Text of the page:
7. Militancy in Fighting for the Working Class and the Poor: We believe Unions must be ready to actively campaign for change, and made links with all of the oppressed and marginalised.
8. Effective Organisation and Representation: Unions must organise in the most effective manner to represent workers and serve their interests.

These principles are not cast in stone and will be subjected to more intense debates and discussions after the Workers Summit.

We are pleased to announce that the historic Workers Summit – the very first of its kind, will take place on 30 April 2016 and up to 3000 delegates will attend.

Why a Workers Summit?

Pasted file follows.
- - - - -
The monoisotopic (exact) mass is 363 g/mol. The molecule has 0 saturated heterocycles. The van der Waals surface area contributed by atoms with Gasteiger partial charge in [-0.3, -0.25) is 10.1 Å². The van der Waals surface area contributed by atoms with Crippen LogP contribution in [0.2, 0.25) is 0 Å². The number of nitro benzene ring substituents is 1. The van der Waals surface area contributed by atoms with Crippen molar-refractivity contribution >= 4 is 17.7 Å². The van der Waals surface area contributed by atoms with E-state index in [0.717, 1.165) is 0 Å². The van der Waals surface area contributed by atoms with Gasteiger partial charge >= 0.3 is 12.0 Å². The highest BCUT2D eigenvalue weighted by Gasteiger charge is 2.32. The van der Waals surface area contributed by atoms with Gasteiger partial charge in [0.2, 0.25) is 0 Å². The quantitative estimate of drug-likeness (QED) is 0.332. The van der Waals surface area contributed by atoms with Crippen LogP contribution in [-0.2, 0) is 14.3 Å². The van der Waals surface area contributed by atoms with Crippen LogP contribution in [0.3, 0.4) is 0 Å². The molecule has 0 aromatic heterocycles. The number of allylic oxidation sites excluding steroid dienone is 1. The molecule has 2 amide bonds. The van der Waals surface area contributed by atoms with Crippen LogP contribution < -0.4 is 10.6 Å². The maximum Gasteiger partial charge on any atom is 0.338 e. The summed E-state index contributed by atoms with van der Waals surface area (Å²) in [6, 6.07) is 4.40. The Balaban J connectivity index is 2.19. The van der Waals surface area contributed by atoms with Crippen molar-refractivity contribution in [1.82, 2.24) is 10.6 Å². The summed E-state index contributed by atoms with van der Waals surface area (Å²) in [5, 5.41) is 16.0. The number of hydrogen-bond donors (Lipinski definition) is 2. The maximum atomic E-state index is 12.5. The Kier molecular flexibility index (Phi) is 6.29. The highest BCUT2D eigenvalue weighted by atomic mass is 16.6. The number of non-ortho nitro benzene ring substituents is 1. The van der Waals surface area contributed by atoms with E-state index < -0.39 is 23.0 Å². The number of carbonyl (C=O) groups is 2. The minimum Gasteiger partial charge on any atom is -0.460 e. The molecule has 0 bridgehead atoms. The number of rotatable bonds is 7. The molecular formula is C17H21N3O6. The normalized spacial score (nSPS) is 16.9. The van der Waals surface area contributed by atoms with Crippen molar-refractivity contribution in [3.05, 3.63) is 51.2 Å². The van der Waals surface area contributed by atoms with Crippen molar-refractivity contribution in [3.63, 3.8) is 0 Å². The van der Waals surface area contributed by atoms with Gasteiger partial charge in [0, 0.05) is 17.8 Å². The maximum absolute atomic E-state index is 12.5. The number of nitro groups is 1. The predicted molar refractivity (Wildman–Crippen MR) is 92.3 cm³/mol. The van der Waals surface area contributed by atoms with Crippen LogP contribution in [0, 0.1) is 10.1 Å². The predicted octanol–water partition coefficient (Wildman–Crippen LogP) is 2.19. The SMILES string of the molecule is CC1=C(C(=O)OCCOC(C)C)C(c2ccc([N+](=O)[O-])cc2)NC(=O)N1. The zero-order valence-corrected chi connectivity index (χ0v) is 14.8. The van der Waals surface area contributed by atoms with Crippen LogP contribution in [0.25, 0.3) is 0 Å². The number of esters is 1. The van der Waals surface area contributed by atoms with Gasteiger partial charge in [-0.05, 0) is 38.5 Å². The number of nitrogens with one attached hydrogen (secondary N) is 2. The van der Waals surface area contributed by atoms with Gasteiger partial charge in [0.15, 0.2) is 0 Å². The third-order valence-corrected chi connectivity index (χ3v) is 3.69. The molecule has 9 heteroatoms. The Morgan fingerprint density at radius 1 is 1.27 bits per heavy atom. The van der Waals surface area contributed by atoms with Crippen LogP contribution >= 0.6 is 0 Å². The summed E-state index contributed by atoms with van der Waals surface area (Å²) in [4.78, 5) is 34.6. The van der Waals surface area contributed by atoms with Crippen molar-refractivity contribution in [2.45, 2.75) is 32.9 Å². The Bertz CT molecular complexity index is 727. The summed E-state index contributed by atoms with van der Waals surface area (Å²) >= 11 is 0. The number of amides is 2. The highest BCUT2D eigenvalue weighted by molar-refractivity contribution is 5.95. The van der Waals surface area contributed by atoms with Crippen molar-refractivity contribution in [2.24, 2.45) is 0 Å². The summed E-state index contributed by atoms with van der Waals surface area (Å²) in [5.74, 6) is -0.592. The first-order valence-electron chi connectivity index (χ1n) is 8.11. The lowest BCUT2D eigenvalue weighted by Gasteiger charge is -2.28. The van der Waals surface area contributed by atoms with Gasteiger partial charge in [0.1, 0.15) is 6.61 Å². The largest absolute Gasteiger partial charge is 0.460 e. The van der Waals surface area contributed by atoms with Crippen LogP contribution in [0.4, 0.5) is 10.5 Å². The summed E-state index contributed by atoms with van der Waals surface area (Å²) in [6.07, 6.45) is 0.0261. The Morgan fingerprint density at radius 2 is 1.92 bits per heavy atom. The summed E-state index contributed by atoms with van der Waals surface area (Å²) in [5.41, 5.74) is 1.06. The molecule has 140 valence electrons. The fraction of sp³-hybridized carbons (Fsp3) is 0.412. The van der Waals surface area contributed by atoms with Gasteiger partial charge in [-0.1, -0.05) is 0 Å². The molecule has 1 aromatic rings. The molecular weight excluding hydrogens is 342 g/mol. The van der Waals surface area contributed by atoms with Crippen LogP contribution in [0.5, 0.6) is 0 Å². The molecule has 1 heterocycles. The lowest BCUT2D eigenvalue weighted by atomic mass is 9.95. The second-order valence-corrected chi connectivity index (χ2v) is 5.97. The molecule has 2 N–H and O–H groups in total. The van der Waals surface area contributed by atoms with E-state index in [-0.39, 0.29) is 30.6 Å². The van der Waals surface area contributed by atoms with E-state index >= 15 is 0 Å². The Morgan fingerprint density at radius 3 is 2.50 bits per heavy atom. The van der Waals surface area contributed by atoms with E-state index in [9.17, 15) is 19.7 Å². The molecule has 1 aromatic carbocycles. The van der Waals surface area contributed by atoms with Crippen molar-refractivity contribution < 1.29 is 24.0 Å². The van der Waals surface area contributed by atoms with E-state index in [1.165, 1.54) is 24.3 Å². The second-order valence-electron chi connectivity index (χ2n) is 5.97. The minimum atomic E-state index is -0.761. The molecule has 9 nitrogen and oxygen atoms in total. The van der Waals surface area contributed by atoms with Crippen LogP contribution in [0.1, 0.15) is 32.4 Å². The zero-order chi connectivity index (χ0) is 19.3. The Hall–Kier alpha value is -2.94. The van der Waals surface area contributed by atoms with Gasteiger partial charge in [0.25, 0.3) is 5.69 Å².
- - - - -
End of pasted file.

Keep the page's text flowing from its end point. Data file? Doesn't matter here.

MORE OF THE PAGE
1. For many years federations and unions have called for greater levels of unity and cooperation amongst the working class because they believe that the unity of workers is sacrosanct. During this discussion many have raised obstacles to the realisation of this goal. We believe that these obstacles are not insurmountable, especially given the challenges now facing workers, their families and the communities where they live.

2. We believe that unions are a primary mass organ to represent the interests of workers and that they must strive to unite workers irrespective of their political differences. Hundreds of thousands of workers and activists have been dismissed from their unions and their federation for unacceptable reasons. Instead of moving closer to the realization of worker unity, workers are being divided when they most require unity. We believe that unions and federations that dismiss workers from their ranks because of political differences will be unable to unite workers.